I grew up in a hot climate, where skating rinks didn’t exist. Now I live in a cold climate and skating rinks, from my neighborhood association flooded pond to an Olympic-quality rink at the university, abound.
Several years ago, I decided to take skating lessons.
A group of us—all adults, all skating-rink-deprived as children—hobbled out onto that same university Olympic rink one Tuesday night. The instructor skated over to us, introductions went round the group, and the instructor said, “Jump.”
We all looked at him as though he were speaking some indigenous Canadian dialect to which we were not yet privy. “Jump,” he said again. “Like this.” He bent his knees and jumped flat-skated, clearing the ice by a good four inches. We politely stared at him. He jumped again. He glided around the circle while we turned our faces to follow him. “Every one of you is afraid of falling. The first lesson you need to learn is that you can not only get one skate off the ice, but both skates off the ice and nothing bad will happen to you. Now, jump.”
We jumped, but didn’t really jump, if you know what I mean. A sort of wiggly movement so that we appeared to be jumping, but I had NO intention of taking my skates off the ice. “Jump again.” “Again.” “Again.”
It began to dawn on me that the entire first lesson might be jumping, and that we weren’t going home until every one of us jumped. I tried my first real jump. My skates cleared the ice by a at least two millimeters. I landed, but I didn’t fall. Maybe I could try for three millimeters? At the end of half an hour we were all jumping, giggling, and having a wonderful time.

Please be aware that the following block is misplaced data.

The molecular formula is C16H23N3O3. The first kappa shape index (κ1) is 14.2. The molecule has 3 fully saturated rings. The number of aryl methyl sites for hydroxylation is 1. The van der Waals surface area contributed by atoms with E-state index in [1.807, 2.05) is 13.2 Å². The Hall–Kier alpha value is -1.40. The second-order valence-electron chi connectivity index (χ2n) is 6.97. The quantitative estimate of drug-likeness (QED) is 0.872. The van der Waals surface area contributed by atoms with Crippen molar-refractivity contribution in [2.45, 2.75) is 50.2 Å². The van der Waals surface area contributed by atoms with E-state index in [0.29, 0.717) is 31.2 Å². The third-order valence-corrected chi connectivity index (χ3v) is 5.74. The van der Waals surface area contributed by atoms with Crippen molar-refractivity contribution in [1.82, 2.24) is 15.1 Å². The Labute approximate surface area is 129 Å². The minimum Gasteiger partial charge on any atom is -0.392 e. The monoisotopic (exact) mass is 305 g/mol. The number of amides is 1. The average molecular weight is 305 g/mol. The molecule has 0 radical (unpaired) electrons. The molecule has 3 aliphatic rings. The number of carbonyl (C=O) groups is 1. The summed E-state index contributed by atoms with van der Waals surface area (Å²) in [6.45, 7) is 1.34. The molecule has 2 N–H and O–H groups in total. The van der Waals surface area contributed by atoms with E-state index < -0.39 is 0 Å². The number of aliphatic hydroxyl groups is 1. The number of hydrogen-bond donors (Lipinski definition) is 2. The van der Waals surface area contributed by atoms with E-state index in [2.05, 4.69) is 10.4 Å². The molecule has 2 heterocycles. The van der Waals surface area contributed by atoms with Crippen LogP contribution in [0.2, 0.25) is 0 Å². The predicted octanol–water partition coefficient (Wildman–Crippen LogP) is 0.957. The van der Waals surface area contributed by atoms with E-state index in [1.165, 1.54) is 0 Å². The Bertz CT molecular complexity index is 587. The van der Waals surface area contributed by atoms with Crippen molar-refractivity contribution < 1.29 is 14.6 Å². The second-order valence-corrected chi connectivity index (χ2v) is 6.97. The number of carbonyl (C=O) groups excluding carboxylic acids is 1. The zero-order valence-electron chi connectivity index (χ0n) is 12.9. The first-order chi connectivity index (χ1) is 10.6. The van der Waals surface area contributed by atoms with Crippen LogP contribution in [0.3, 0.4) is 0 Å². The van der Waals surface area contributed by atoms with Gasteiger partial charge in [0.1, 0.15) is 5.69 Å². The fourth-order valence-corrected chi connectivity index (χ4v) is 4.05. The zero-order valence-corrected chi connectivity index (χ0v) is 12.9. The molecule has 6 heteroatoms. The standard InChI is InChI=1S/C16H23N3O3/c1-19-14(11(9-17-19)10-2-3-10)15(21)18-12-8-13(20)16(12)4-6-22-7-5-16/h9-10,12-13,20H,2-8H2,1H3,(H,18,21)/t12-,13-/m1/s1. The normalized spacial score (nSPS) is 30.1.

The instructor held out his arms in a beautiful, ballet-like pose, pushed off with one foot, and slid across the ice. “Now, glide.”
Heck, after jumping, gliding was a cinch. Stopping was another matter, but that might wait for another blog.
Those of us who are skating on the writers’ pond right now, face a situation where we are going to have to jump. I have been vaguely aware that questions—even lawsuits—about “digital rights” were out there somewhere, in a hazy future that I might get around to learning something about in, say, 2020. Then someone posted a blog link on one of the mystery lists that made me realize I had to jump now.
What I’ve written between asterisks are strongly person-opinion. Take them with the usual grains of salt.
Personal Opinion #1:
You can’t put the genie back in the bottle (collective)
Whatever way you slice it—geographically, age groups, social strata, ethically, or a category of your choice—technology is global and the global players aren’t going to play by the old rules.
Writers had a foretaste of this in the last century in dealing with Russian publication. Russian publishers would publish books from other countries, and they would sometimes pay the writers royalties, but . . . they paid in Russian currency, through a Russian bank. The money had to be collected in person from that bank, and it had to be spent inside of Russian. One of the few writers to profit from this system was the science fiction writer, Robert Heinlien, who managed a rather extensive Russian tour in 1959-1960 while spending his accumulated Russian royalties.
As writers we can’t rely on the goodness of the other guy to protect our works.
Personal Opinion #2:
You can’t put the genie back in the bottle (individually)
I don’t want to malign any country, so I’m going to set my next example in the country of Ruritania. That’s the country featured in The Prisoner of Zenda, a work now in the public domain, so it can safely be used for hypothetical examples.